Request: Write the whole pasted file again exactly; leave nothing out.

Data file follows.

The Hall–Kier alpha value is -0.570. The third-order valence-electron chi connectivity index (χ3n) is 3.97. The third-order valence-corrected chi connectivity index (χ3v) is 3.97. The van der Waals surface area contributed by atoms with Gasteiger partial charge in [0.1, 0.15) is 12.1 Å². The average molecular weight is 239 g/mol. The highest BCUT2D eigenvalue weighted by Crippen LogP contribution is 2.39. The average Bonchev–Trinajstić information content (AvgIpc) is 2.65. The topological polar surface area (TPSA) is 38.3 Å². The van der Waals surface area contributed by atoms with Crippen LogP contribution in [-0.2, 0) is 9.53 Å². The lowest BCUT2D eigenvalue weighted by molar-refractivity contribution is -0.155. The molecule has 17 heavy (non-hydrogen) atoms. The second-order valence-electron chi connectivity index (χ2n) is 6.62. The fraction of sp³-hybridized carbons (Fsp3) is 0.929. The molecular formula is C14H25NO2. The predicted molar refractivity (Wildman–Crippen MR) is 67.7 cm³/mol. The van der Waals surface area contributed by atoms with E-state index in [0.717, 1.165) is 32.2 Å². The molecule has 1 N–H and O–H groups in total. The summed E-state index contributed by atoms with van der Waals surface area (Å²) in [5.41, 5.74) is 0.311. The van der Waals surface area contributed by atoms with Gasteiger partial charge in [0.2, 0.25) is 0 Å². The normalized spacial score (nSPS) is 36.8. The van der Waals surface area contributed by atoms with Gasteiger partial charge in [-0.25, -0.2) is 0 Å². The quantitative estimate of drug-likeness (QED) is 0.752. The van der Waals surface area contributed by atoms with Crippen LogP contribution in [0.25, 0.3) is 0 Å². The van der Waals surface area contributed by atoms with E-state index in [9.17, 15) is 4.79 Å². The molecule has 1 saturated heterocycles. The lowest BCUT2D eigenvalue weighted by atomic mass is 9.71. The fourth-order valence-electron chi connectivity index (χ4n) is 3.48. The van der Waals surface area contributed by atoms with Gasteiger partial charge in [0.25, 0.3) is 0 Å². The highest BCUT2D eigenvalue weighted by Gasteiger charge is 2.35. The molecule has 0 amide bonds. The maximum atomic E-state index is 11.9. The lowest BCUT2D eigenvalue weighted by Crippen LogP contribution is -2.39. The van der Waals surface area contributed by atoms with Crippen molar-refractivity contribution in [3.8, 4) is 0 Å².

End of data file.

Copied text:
The Hall–Kier alpha value is -0.570. The third-order valence-electron chi connectivity index (χ3n) is 3.97. The third-order valence-corrected chi connectivity index (χ3v) is 3.97. The van der Waals surface area contributed by atoms with Gasteiger partial charge in [0.1, 0.15) is 12.1 Å². The average molecular weight is 239 g/mol. The highest BCUT2D eigenvalue weighted by Crippen LogP contribution is 2.39. The average Bonchev–Trinajstić information content (AvgIpc) is 2.65. The topological polar surface area (TPSA) is 38.3 Å². The van der Waals surface area contributed by atoms with Crippen LogP contribution in [-0.2, 0) is 9.53 Å². The lowest BCUT2D eigenvalue weighted by molar-refractivity contribution is -0.155. The molecule has 17 heavy (non-hydrogen) atoms. The second-order valence-electron chi connectivity index (χ2n) is 6.62. The fraction of sp³-hybridized carbons (Fsp3) is 0.929. The molecular formula is C14H25NO2. The predicted molar refractivity (Wildman–Crippen MR) is 67.7 cm³/mol. The van der Waals surface area contributed by atoms with E-state index in [0.717, 1.165) is 32.2 Å². The molecule has 1 N–H and O–H groups in total. The summed E-state index contributed by atoms with van der Waals surface area (Å²) in [5.41, 5.74) is 0.311. The van der Waals surface area contributed by atoms with Gasteiger partial charge in [0.2, 0.25) is 0 Å². The normalized spacial score (nSPS) is 36.8. The van der Waals surface area contributed by atoms with Gasteiger partial charge in [-0.25, -0.2) is 0 Å². The quantitative estimate of drug-likeness (QED) is 0.752. The van der Waals surface area contributed by atoms with Crippen LogP contribution in [0.25, 0.3) is 0 Å². The van der Waals surface area contributed by atoms with E-state index in [9.17, 15) is 4.79 Å². The molecule has 1 saturated heterocycles. The lowest BCUT2D eigenvalue weighted by atomic mass is 9.71. The fourth-order valence-electron chi connectivity index (χ4n) is 3.48. The van der Waals surface area contributed by atoms with Gasteiger partial charge in [0.25, 0.3) is 0 Å². The highest BCUT2D eigenvalue weighted by Gasteiger charge is 2.35. The molecule has 0 amide bonds. The maximum atomic E-state index is 11.9. The lowest BCUT2D eigenvalue weighted by Crippen LogP contribution is -2.39. The van der Waals surface area contributed by atoms with Crippen molar-refractivity contribution in [3.8, 4) is 0 Å².